Suicide, Low Self-Esteem Linked To Acne
A new study by British medical researchers found that teen acne can actually cause depression. How can parents help their teens overcome both acne and depression woes?
A recent study in the British Medical Journal found that acne itself can cause depression, not the medications used to treat the condition.
As if being a teenager wasn't hard enough.
Self-Esteem and acne
The sad news is that the presence of teen acne actually makes depression worse -- increasing a teen's chances of committing suicide.
"Your skin is what you present to the world, and unfortunately we all aim for that airbrushed perfection that's on the covers of the magazines," Dr. Diane Walder, clinical assistant professor of dermatology at the University of Miami, told CNN.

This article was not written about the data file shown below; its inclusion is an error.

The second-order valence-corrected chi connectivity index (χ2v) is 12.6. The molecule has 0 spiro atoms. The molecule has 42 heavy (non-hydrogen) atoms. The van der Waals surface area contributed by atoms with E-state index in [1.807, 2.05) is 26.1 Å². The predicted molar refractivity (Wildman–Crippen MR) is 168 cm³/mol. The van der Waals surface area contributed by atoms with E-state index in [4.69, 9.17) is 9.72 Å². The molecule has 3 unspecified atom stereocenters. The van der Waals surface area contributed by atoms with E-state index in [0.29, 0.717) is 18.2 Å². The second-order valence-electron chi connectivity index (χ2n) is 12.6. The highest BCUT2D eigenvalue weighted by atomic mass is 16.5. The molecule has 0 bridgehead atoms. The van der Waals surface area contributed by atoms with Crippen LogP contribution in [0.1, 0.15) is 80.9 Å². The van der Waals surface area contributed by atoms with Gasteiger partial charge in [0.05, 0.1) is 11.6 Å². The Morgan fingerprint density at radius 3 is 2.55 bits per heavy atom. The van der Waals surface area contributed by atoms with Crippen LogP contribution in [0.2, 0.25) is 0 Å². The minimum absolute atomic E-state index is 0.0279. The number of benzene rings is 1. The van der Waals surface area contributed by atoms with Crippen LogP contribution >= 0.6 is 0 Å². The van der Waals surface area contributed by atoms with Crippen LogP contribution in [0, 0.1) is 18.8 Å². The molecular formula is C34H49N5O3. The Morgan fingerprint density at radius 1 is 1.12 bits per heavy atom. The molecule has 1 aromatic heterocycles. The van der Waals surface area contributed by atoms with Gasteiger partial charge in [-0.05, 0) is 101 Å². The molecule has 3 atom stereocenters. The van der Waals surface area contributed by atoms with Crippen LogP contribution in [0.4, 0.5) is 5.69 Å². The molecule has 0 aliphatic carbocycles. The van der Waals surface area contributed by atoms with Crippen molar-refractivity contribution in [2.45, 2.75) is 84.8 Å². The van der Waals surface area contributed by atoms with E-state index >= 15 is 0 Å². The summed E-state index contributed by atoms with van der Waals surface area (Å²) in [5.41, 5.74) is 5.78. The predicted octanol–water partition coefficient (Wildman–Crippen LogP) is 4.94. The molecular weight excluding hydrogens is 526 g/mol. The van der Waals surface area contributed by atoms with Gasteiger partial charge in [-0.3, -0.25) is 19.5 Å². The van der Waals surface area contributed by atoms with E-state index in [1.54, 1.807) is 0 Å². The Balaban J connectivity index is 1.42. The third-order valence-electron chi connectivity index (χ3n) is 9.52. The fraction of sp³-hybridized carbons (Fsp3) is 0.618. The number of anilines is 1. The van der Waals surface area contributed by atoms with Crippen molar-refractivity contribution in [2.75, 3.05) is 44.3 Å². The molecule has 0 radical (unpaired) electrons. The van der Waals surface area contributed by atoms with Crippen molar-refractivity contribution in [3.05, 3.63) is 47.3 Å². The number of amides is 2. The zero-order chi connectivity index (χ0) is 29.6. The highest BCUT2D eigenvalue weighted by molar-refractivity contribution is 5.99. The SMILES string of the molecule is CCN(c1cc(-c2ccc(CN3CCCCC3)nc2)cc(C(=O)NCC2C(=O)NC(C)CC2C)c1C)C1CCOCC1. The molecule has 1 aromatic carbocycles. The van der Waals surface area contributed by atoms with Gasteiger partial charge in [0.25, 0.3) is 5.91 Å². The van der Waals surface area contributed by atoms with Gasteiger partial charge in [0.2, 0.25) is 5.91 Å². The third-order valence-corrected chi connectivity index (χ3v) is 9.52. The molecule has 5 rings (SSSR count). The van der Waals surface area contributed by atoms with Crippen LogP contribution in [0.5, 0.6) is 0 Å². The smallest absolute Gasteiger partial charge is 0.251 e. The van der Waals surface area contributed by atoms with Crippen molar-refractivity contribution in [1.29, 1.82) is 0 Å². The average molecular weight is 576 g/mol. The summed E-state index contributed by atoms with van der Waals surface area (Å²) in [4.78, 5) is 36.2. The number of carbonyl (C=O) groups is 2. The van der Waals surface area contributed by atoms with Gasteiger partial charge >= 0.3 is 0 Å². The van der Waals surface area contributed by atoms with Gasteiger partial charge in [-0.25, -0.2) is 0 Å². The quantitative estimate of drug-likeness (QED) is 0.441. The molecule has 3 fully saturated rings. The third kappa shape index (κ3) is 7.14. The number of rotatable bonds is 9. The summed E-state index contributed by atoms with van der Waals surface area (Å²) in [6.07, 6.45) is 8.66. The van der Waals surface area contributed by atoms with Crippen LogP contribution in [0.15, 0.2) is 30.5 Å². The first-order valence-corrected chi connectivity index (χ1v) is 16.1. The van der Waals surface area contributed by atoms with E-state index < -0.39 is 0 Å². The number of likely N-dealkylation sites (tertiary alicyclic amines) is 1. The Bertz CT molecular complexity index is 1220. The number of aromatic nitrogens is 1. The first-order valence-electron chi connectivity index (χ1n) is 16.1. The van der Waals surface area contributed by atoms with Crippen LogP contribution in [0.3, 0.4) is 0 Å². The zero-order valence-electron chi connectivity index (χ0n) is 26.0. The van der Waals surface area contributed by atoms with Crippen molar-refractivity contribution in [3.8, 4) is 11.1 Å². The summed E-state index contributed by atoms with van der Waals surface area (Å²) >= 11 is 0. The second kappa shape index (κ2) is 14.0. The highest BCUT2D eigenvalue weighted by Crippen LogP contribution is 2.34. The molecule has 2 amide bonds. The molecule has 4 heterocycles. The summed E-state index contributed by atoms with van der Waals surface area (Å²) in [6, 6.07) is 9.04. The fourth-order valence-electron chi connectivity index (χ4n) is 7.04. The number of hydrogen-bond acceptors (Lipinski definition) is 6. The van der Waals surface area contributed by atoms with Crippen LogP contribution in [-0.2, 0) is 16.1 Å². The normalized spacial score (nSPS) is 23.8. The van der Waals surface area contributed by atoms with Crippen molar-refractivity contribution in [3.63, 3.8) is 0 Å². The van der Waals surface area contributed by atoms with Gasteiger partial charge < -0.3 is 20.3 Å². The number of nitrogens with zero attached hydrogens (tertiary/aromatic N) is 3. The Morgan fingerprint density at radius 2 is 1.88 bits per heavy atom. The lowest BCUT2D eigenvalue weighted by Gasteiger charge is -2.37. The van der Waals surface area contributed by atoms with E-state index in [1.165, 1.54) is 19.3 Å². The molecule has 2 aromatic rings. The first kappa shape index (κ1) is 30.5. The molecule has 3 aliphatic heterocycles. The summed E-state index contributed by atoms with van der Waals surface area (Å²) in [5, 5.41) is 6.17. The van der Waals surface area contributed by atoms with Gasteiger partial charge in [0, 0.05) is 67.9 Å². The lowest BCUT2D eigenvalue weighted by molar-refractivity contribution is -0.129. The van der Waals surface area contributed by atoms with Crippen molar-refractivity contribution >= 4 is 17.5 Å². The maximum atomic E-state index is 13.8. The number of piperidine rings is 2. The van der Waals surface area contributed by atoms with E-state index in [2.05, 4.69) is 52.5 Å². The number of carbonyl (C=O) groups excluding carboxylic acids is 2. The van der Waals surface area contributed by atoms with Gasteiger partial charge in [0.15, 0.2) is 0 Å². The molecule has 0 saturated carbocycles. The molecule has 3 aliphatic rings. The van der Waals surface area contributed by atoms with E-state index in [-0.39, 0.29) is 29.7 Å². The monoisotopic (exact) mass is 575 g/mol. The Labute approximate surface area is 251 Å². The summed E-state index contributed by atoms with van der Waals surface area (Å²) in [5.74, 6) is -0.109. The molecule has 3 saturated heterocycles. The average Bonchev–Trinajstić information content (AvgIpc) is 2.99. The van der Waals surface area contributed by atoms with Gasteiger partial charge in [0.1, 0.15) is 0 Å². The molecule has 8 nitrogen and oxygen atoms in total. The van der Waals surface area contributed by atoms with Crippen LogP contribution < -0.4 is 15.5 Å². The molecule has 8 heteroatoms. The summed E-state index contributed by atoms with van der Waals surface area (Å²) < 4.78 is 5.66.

How parents can help
Many parents feel helpless during this time -- but there is something you can do to help your acne-suffering teen. You best bet is to find a good dermatologist that will work with your child to help his acne. Several prescription-only medications -- like Accutane -- are available to help fight serious acne.
The good news? These acne medications aren't linked to depression and suicide risk like once thought.
The British Medical Journal found that teens' acne-based depression dissipated in their older teen years, especially after they've graduated.
"Even if the acne remains, we'll see a shift when they finish high school because whether they go to college or get a job, they start to redefine themselves in ways that boost their self-esteem," Dr. Walder said.
It's never fun, but at least there's a light at the end of the tunnel.
More on teens